Tuesday 8 June 2021


Anna Andorn, nee Löwenstein, was born in Bocholt in 1885. During WWI she volunteered as a nurse. In 1930 she married the widower Meier Andorn, a prominent Jewish cantor and teacher. In 1942, the couple was deported to Teresienstadt, where Meier Andorn died. Anna was moved to Auschwitz in October 1944. She died before the camp inmates were liberated by the Allies in 1945.
Anna’s journal was made available by her nephew, Fritz Rohr, who lives in Paraguay. It constitutes an important historical source documenting the oppression, terror, and suffering of Jews under the Hitler regime.

Anna's diary, Part I 1897-1901
1897 -          “My name is Anna Löwenstein. I am 12 years old, born on July 14th 1885 in Bocholt, and have decided to write this journal. But not as my friends do, who write down every little bit of rubbish.  At least once a year, I will make an entry in order to record what is most important about that particular period of time.

          Until 2 years ago I attended the Jewish School of Bocholt [where] I was taught by Mr. Spier, whose favourite expression was “Logical consequence”.  Now in the School of the Nuns they try to portray everything as a consequence of “God’s will”.  Studying is not as difficult for me as it is for most of my classmates.  It appears I have a somewhat better memory.
          The singing lessons give me particular joy.  The nun claims that I am the only who always strikes the right note. Also, I seem to have a nice voice. Then Mother Superior asked me to participate in the church-choir.  I immediately explained to her that I am Jewish.  Her answer: “But that doesn’t matter”.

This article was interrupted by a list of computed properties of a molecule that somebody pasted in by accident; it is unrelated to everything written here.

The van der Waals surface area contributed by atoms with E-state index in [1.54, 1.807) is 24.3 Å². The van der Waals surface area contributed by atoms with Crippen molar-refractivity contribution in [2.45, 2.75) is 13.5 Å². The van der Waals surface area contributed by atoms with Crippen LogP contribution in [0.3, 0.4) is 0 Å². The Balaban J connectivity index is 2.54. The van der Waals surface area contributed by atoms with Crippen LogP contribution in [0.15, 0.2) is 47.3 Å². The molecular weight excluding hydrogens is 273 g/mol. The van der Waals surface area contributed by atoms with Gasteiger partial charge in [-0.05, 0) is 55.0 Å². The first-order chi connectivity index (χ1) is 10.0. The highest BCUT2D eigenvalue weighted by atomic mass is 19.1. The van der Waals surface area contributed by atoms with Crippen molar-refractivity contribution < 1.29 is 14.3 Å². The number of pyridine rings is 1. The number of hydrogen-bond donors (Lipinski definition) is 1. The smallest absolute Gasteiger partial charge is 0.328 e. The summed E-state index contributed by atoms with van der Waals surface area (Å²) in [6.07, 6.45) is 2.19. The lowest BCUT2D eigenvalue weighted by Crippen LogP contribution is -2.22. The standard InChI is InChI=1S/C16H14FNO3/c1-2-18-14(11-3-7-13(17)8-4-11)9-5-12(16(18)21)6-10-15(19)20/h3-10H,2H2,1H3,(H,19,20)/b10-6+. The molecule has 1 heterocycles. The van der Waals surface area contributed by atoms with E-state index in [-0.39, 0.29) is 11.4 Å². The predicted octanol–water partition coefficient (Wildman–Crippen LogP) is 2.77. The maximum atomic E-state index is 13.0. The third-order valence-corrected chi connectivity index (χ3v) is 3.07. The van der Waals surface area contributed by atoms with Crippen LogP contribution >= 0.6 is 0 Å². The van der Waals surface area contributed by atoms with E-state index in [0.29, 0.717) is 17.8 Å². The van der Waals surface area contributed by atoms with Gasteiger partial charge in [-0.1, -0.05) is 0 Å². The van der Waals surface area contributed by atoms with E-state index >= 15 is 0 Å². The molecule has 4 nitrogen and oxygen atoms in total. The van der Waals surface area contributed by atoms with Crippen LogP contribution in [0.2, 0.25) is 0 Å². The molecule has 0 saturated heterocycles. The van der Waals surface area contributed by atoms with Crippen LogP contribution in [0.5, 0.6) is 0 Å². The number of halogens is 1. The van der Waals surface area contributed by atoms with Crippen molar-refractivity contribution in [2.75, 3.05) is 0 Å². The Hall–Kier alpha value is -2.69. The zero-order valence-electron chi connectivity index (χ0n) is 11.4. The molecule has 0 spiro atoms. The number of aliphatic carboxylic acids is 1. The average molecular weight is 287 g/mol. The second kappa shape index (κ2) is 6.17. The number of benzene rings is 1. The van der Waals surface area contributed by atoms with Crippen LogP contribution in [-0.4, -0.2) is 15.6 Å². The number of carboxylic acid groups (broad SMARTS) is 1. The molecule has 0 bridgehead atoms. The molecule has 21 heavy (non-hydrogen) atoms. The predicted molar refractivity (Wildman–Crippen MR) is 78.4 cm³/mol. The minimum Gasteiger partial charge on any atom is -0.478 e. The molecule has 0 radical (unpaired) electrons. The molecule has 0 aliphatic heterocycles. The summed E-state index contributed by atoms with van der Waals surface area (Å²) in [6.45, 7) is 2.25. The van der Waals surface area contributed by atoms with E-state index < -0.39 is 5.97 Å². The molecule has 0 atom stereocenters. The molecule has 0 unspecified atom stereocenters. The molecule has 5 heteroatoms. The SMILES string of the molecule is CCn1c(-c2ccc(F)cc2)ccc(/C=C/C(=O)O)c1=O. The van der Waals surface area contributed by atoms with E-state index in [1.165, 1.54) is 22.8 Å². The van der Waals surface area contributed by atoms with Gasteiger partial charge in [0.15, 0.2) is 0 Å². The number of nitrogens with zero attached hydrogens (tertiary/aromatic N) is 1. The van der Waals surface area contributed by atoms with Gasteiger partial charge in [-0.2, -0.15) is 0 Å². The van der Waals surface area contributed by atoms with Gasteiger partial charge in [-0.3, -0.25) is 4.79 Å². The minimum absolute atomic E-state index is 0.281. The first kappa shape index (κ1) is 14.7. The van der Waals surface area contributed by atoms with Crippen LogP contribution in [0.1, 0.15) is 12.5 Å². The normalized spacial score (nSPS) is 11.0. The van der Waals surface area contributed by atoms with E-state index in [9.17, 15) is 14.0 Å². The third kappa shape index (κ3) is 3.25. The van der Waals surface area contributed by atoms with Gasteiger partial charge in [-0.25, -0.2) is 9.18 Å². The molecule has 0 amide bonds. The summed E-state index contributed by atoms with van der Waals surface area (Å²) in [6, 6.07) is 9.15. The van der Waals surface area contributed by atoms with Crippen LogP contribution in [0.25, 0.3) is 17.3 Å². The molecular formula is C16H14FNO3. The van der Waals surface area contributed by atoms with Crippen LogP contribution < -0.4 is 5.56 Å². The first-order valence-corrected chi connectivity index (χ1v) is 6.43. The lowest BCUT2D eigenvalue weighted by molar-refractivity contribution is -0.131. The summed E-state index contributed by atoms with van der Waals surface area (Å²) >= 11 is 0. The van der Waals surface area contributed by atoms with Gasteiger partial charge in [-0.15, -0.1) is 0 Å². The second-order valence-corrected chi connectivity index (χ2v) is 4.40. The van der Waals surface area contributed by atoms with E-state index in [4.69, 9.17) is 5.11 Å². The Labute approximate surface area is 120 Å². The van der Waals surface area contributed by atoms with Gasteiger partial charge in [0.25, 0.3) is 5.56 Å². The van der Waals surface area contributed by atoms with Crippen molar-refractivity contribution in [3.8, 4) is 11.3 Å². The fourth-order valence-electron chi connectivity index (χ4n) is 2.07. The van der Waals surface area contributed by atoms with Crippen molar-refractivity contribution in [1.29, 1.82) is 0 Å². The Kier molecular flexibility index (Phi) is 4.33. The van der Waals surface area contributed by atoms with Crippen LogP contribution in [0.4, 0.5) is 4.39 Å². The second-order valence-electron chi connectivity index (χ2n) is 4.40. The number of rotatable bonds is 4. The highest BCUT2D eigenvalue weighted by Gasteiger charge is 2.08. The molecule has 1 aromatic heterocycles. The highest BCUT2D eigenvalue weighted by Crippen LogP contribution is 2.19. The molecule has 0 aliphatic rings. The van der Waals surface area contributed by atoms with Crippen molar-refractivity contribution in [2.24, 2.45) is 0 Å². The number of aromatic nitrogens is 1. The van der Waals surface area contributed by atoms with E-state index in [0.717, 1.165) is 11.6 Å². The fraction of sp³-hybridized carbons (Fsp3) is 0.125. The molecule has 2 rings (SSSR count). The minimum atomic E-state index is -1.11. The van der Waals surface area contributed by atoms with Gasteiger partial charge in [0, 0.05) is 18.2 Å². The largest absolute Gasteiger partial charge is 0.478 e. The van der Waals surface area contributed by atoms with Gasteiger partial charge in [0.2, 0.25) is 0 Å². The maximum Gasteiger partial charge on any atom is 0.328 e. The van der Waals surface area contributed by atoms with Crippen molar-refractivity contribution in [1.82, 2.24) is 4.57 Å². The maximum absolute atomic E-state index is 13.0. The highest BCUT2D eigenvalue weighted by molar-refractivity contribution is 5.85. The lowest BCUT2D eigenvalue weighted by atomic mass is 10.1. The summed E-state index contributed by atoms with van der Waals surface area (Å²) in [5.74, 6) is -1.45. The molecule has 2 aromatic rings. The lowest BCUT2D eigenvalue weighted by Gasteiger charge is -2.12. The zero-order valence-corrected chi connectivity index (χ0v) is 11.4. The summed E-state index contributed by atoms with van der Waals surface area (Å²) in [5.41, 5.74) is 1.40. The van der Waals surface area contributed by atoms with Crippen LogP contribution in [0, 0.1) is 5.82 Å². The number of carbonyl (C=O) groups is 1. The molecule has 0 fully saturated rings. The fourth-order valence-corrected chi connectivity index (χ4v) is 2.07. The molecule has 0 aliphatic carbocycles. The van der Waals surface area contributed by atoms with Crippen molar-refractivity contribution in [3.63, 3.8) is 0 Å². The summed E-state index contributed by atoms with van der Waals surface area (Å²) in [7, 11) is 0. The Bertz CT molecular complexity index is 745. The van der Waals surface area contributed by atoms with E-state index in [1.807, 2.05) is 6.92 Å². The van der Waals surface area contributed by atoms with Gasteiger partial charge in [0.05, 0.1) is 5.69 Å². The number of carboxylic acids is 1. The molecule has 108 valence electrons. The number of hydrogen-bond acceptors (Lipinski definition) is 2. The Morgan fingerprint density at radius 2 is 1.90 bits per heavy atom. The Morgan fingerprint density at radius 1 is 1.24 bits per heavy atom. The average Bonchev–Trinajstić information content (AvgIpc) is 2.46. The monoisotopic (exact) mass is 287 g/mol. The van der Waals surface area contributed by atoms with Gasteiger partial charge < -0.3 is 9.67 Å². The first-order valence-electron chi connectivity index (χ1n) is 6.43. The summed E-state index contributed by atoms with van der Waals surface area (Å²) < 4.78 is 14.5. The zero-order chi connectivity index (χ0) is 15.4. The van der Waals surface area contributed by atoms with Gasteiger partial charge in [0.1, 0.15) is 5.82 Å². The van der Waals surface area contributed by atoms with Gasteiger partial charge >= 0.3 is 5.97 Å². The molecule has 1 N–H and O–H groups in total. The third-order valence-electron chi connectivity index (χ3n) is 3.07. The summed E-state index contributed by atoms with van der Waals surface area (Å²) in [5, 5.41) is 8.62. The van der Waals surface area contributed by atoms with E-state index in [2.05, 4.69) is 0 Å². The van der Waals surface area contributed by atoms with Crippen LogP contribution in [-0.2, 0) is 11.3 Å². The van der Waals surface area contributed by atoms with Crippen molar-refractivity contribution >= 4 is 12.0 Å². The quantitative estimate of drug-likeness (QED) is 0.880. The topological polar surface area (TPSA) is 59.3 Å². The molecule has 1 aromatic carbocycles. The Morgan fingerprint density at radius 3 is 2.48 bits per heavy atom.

Initially I did not dare to talk about it at home, but one day my father told me that he had had a glass of beer with the pastor that day.  The pastor had smiled and waved at me the other day as I was coming down the stairs from the choir loft.
          So I feared that the minister might tell him about my participation in the choir and I preferred to talk about it myself.  However, father just laughed about it: “That’s alright, in my youth we used to decorate the synagogue with flowers from the pastor’s garden.  So, you go ahead and help to beautify the service.”
1901  -  I left the school at Easter. In fact, I am sad about that.  The nuns made a great effort on our behalf and I very much appreciate them.  And I believe they liked me well in turn.
  Now I help with the housekeeping, I enjoy that more than [helping in] the store.  We are 8 people, Paul, my youngest brother born on February 24th, 1896 makes the most work for us.
WATCH FOR PART II: 1906-1915
Translated from the German by Susi Lessing. The original text is at https://digipres.cjh.org/delivery/DeliveryManagerServlet?dps_pid=IE10164662

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